How to run a country

5 June 2014

Reform today launched the research programme “How to run a country”, which is aimed at generating ideas for comprehensive reform of public governance. With fiscal consolidation set to define the near future, it is imperative that the machinery of government ensures effective and transparent spending policies that deliver better services for the public.

When it comes to reform of public governance structures, there is a pattern in British politics that has seen successive governments realising too late the scale of the challenge facing them. At Reform we believe that a key part of the problem is the failure to think about our system of government as a whole, including the role played by parliament, by ministers themselves and by other political actors, including those in local government and devolved administrations. This needs to change if the country is to get past the immediate challenges of fiscal consolidation and begin to implement the vital structural reforms needed to respond to demographic change and persistently low productivity.

The Hon Bernard Jenkin, Chairman of the Public Administration Select Committee today led the discussion in the first of a series of private roundtables on the performance of Government in meeting the fiscal challenge, and lessons to be drawn for public governance reform. The roundtable included parliamentarians, former and current civil servants and representatives of civil society.

Today’s discussion reflected the need to think about reform of the system of government as a whole with a suggestion that we need to reinvent public governance for the future. There was wide agreement on the need to focus on the executive as a whole, not just the Civil Service, as well as the relationship between the executive and parliament. Future-proof public governance needs to embed long-term thinking, and sustainability of public finances as well as public services. Concerns were raised that public services are not currently delivering the social outcomes, we need to achieve, and that the executive branch of government does not contain the skills, nor culture, to rethink public service delivery accordingly.

The Civil Service was praised for steering the UK through an economic crisis; whilst the Government was credited for the stability in Cabinet and launching reform initiatives such as the Major Projects Authority and Efficiency and Reform Group, which are having real, positive impact on the executive.

Nevertheless, a number of issues, which inhibit reform, were raised. Firstly, there are issues around the culture within the executive. This revolves around attitudes, behaviours, willingness to accept and learn from failure, and, consequently, relationships. More generally, it was suggested that there is an underlying resilience towards change in the Civil Service, which itself has within its remit to change, but nevertheless does not do so. When change occurs, the tendency is to revert to form.

Secondly, there is a question around skills of both ministers and civil servants. The discussion touched upon the performance of ministers, noting that there are divergent notions of the role ministers should play in departments, and therefore a lack of clarity around the necessary skill set. Moreover, it was suggested that the Civil Service favours a certain skill set resulting in ministers and the Senior Civil Service (SCS) being of too similar a mind-set: policy- oriented and, correspondingly, short-termist. This combines with unawareness of the differences between strategy and policy and, consequently, a deficit of strategic management. Indeed, it was noted that among civil servants there is concern about the capabilities of the SCS. Moreover, while delivery skills are prevalent within the Civil Service, the competence is not sufficiently valued, thus, those possessing them do not reach the SCS.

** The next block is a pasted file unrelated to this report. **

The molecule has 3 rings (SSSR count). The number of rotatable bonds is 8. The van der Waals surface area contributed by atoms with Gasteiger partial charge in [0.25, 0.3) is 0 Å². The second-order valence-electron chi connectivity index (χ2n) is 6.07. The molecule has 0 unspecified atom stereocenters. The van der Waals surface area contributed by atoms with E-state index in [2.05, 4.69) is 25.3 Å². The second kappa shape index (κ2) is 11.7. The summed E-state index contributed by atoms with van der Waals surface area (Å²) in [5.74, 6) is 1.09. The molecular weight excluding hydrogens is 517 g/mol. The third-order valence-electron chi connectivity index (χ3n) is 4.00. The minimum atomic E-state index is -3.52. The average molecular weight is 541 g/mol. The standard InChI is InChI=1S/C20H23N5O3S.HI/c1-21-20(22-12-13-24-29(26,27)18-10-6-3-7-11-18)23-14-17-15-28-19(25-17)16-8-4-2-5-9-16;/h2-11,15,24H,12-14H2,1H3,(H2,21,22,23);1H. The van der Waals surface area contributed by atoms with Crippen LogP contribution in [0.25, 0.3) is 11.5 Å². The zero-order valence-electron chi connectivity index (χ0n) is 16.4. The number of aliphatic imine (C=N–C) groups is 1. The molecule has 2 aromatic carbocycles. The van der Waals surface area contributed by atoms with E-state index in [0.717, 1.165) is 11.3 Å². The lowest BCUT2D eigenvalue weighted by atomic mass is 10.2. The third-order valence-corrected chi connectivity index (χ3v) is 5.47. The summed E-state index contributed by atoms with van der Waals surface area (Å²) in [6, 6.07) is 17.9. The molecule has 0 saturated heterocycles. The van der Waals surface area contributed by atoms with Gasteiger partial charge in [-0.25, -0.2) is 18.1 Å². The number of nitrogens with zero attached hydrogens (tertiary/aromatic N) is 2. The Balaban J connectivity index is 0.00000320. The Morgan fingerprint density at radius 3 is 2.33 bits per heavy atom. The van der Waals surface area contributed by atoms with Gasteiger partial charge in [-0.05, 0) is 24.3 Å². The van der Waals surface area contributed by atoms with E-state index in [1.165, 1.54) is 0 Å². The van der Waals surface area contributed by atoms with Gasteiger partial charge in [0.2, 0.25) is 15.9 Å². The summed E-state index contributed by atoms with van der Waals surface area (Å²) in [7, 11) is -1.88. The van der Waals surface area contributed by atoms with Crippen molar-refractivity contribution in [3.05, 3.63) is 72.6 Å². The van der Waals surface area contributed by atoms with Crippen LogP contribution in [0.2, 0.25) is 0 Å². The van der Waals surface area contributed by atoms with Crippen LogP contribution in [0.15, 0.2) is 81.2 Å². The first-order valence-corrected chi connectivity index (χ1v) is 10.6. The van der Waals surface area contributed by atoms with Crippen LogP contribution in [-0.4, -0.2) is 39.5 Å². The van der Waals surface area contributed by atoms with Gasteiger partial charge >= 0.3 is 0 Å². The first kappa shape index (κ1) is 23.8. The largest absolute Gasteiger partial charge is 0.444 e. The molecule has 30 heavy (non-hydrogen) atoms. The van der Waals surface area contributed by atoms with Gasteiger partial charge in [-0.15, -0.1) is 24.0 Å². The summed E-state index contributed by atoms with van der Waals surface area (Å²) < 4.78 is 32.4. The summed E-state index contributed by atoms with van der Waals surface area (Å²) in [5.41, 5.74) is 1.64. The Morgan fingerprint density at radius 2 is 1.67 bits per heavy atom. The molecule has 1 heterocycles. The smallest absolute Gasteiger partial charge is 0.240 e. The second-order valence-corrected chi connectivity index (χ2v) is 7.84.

Latterly, there are issues around staffing and recruitment; the frequent shuffling between positions – with, for instance, current Permanent Secretaries now generally having been in post for shorter periods than their Cabinet ministers; and lack of external recruitment at mid- and senior-career levels.

Public governance in the UK is – in a comparative perspective – highly centralised. The discussion raised the issue as to whether a solution to these problems may be through devolution. There was general agreement that local authorities perform efficiently, particularly on medium term financial planning. This likely reflects a higher degree of budgetary discretion: when it is your own money, you take greater care of it. There were suggestions that the Treasury does not trust, and parliament may not accept, central government departments with such discretion.

There is wide agreement that the current system is not supporting fiscal sustainability and long-term thinking. The answer to many of the underlying issues may lie in improving trust and accountability as well as leadership not only within the executive – between ministers and civil servants – but between the executive and the legislature. The risk to reform lies in negative projections; we must build on the positive elements of the system we have. Relationships are at the heart, and going forward towards reform, it is necessary that all parties attempt to understand each other’s perspectives.

A blog by Camilla Hagelund, Senior Researcher at Reform, on the launch of Reform’s research programme “How to run a country” at a roundtable seminar on the theme “Delivering fiscal responsibiltiy: performance across Government” led by the Hon Bernard Jenkin MP, Chairman of the Public Administration Select Committee.

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